After some great pointers from a short session with Mick Hopkinson, I signed up for a four day kayaking course, starting the following week. Having had an awesome experience with the Dusky dolphins at Kaikoura, we drove to Murchison and settled into the beautiful lodge at the Kayak School. It was wonderful to be able to relax in a place with a huge kitchen and comfy lounge area, surrounded by other kayakers.
Saturday morning, and the course started at 8am as it would every day – no lie-ins for a few days! There were several people from all over the world – 9 Australians made up the majority of the group, but there was a Californian, a German, a Kiwi and 2 English folk including myself amongst the medley. Three of these were on the beginner course having not done any paddling before, and the rest of us were on the Intermediate. After an introduction to students and staff, and a discussion of what we each wanted from the course, we headed down to the pool. The session began with each of us having our rolls videoed to see just how bad these were, and then we got onto the business of learning new more effective rolls. The verdict for me was that I had a very British roll! Apparently this isn't a particularly good thing… What it meant though was that I had an extra challenge as I needed to unlearn my bad habits and learn what was a much more simpler and effective roll. My main problem was that it took a few days to understand how something so easy could work so well, I'm still learning to trust it!
After the pool session, we went to the pond at the lodge and had some of our strokes videoed. These were all critiqued in a session, and then we headed to the 'Big Eddy' where we practised sweep strokes and learnt how to control the speed of turns effectively. Our last session of the day was a short section of the Buller river, after all the intense learning of the day, I was quite glad it was only a short section! We used the control turning strokes to glide across the river effectively and got to practise our rolls in the current.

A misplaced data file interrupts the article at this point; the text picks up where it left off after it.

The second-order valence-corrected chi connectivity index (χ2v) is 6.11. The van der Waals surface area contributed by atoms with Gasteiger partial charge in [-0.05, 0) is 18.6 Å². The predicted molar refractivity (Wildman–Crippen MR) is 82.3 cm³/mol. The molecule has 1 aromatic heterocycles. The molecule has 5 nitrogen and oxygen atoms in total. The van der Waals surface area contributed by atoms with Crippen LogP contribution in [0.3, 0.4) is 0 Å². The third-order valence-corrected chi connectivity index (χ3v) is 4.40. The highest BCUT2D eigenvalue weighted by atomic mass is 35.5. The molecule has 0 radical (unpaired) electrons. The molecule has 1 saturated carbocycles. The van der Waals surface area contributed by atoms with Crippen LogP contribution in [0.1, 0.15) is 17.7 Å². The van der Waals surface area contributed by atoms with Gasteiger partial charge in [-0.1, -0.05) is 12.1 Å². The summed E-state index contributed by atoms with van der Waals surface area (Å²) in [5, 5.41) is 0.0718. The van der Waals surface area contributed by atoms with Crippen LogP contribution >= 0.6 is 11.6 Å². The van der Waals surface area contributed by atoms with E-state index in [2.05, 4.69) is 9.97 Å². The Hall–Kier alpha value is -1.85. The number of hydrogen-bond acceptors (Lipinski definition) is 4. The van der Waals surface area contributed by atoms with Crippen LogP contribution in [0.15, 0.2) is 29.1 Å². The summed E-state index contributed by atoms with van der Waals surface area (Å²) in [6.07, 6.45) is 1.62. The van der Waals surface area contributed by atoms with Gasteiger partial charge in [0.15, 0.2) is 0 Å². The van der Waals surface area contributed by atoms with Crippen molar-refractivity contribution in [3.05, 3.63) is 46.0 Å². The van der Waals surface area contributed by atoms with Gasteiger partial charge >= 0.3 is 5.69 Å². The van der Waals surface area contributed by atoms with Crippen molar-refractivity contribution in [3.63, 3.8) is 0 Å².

Needless to say I was shattered after this first hectic day and ached in more places than I could've imagined. Muscles I've obviously not used paddling much, certainly were having a turn at being used and were definitely feeling it. I was very pleased that David was around to help cook!
The second day started with a pool session again, and it was with some shock that I found out that it was only 10am when we got back to the lodge. Another feedback session from the video taken was followed by a slalom session on the river. I'd been put in a different boat (a RPM) to help learn the turning strokes but it felt very different to what I was used to. I was struggling a little to understand some of the purposes of the strokes I was doing and so the slalom was a little frustrating for me, having to put aside what I'd learnt before and learn new techniques was pretty challenging. However Jess, my coach, was sympathetic to my cause thankfully! Comments about how British paddlers may not have the best technical skills (we don't have the rivers to really put them to use often) but are often the most determined and enthusiastic about boating despite some of the conditions they have to regularly deal with (cold, lack of water – this is usually the norm honest!) seemed to ring quite true. The time in the afternoon was spent on the Doctors Creek section of the Buller, using strokes to work across currents, rather than heading straight downstream – this effectively gives you more options when running rivers.